Spaying/Neutering your dog too early can result in health problems. Our thoughts...

Updated: Jun 20

Spaying/Neutering your dog too early can result in health problems later on since their hormones should have some time to work. Early Spaying/Neutering can increase the risk of hip dysplasia, torn ligaments, bone cancer, and urinary incontinence.

Your dog’s ideal time to spay/neutered will also be based on their breed and size, so it’s best to work closely with a veterinarian to determine when is the right time.

We recommend waiting until your dog is at least over 6 months and likely even older for some dogs. The benefits are much more pronounced in larger dogs, but there is not a lot of difference for lap dogs.

Studies have shown that dogs spayed before 6 months of age experience some higher risk of orthopedic problems and certain cancers and that risk is statistically reduced at 12 months. What happens statistically at each age in between still needs more study.

We do know that with each heat cycle there is an increased risk of mammary adenocarcinoma (breast cancer) and risk of pyometra (a life-threatening uterine infection requiring emergency surgery and intensive care).

If we are able to allow female dogs to get as old as possible, but manage to spay them just before their first heat, this would seem like the ideal situation, but it is tricky to predict when that first heat will be. Knowing the family history can be helpful, but is still not an exact way to know when the first heat will occur.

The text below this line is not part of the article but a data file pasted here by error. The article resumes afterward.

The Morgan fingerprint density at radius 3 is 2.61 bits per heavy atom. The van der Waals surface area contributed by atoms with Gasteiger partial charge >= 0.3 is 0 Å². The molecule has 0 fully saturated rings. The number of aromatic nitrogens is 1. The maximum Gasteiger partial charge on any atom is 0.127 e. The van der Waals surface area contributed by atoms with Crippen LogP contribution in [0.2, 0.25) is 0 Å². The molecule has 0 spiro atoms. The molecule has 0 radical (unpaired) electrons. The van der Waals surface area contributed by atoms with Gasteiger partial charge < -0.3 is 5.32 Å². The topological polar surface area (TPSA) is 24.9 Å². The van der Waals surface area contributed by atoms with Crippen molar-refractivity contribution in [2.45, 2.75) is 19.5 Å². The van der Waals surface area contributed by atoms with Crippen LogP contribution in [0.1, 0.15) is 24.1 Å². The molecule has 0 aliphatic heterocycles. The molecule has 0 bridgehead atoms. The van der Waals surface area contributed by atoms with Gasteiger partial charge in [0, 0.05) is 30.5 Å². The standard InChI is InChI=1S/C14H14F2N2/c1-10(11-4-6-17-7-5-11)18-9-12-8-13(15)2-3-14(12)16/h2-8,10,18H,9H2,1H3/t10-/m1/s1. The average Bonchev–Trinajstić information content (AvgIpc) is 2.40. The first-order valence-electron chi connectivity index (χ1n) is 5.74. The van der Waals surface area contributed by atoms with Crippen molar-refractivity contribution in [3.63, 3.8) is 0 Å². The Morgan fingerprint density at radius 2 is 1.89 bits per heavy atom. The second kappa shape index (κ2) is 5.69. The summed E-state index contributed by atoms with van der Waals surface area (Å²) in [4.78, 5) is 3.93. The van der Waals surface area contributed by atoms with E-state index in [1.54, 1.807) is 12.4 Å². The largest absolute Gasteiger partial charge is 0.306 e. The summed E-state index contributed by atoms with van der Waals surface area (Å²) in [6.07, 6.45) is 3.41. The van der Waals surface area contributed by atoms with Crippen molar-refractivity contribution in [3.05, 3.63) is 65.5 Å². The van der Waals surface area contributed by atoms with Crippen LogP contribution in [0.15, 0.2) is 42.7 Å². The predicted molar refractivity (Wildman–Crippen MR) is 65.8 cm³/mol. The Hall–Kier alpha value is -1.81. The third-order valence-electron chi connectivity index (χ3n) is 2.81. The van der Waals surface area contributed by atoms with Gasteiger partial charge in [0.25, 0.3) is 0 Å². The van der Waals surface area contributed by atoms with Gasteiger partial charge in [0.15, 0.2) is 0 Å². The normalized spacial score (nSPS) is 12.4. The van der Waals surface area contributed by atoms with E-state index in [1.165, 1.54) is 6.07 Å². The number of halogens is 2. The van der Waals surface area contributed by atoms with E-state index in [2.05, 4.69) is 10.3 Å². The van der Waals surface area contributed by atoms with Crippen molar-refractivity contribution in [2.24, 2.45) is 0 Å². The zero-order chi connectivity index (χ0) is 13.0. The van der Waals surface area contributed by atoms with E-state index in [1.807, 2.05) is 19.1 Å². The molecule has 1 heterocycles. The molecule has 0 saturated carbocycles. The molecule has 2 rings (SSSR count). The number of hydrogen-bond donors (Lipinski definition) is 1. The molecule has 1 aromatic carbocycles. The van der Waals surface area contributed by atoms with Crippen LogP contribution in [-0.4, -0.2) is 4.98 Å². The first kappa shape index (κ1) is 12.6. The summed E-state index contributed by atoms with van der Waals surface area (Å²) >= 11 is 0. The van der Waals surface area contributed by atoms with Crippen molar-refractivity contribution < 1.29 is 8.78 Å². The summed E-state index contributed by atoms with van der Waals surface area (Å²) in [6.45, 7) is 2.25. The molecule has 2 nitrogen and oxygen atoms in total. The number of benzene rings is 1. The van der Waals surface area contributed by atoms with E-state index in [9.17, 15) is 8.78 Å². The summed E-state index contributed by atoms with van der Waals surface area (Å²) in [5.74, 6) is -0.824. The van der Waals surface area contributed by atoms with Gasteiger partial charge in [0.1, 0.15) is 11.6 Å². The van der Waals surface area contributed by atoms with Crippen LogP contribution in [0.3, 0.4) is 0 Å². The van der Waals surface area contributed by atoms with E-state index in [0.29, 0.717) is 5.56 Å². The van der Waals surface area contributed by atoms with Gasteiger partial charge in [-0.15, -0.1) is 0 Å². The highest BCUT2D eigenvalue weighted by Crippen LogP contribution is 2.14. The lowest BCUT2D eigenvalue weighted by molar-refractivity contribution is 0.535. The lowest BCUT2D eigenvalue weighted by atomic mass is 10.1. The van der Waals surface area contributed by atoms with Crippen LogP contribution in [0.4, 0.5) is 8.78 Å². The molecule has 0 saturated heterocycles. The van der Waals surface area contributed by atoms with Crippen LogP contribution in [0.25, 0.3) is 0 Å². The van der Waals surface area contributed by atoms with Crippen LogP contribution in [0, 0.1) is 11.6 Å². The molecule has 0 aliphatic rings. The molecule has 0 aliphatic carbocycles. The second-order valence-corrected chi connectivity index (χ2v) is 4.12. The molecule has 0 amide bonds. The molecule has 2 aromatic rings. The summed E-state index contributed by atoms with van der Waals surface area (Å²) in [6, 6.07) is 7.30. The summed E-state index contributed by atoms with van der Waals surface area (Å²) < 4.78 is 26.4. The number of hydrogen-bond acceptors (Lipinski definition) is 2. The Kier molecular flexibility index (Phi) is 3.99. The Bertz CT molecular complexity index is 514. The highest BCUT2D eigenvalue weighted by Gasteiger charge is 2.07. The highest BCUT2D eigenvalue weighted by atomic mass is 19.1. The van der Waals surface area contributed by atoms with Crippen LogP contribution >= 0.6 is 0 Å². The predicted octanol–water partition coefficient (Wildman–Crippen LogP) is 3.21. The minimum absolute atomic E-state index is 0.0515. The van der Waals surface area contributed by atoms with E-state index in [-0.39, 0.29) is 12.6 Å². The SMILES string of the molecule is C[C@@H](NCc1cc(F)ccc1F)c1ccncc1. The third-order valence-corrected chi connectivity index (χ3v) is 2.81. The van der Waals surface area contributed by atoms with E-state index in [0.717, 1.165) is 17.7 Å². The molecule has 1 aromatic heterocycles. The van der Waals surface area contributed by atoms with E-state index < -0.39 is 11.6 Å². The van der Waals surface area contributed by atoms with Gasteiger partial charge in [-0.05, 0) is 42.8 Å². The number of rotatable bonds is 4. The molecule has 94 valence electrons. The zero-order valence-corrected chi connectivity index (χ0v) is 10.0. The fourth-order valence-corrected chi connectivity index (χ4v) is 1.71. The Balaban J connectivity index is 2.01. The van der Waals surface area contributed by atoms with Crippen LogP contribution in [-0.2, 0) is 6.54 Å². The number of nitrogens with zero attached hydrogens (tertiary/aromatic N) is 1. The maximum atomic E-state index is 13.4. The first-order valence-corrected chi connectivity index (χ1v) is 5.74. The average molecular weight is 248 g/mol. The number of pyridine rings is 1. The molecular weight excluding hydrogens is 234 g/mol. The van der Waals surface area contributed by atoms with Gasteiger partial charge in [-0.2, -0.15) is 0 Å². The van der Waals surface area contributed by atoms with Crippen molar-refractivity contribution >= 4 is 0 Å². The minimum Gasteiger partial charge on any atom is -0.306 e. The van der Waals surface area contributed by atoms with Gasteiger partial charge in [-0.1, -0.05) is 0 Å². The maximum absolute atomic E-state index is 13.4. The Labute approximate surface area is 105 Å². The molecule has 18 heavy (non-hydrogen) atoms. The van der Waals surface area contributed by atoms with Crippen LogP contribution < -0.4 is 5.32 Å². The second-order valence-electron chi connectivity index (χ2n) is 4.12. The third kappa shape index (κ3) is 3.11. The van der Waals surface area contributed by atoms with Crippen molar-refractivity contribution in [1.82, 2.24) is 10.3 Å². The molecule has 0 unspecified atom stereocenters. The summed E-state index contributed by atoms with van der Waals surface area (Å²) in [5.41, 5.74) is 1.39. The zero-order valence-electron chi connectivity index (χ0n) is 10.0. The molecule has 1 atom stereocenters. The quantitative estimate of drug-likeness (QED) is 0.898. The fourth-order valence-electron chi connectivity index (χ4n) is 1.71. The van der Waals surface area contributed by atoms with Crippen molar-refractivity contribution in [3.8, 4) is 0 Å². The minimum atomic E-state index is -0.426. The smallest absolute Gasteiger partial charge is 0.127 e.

The main advantage of Spaying are preventing pregnancy, preventing infection of the uterus (pyometra), preventing ovarian or uterine cancer and reducing the likelihood of mammary (breast) cancer, all of which can be life-threatening. It also prevents the inconvenience of having a bitch in season with unwanted attention from male dogs.

Neutering a male dog prevents testicular cancer and reduces the risk of other problems, such as prostate disease. This may also help with certain behavior issues. In addition to reducing roaming in male dogs, neutering can often, though not always, help reduce or eliminate undesirable behaviors, such as leg-lifting and mounting. Neutering may also decrease aggressive behavior in some dogs.

Most Veterinarians recommend to Spay/Neuter over six months as opposed to six or eight weeks as it is a concern for anesthesia. Very small pets can be more of a challenge in terms of temperature regulation and anesthetic safety.


Some dog breeders choose to spay/neuter their pups at 8 weeks of age to protect their lines….. But at what cost to the puppies?


Ask your vet when is the best time to spay or neuter your puppy ☺️


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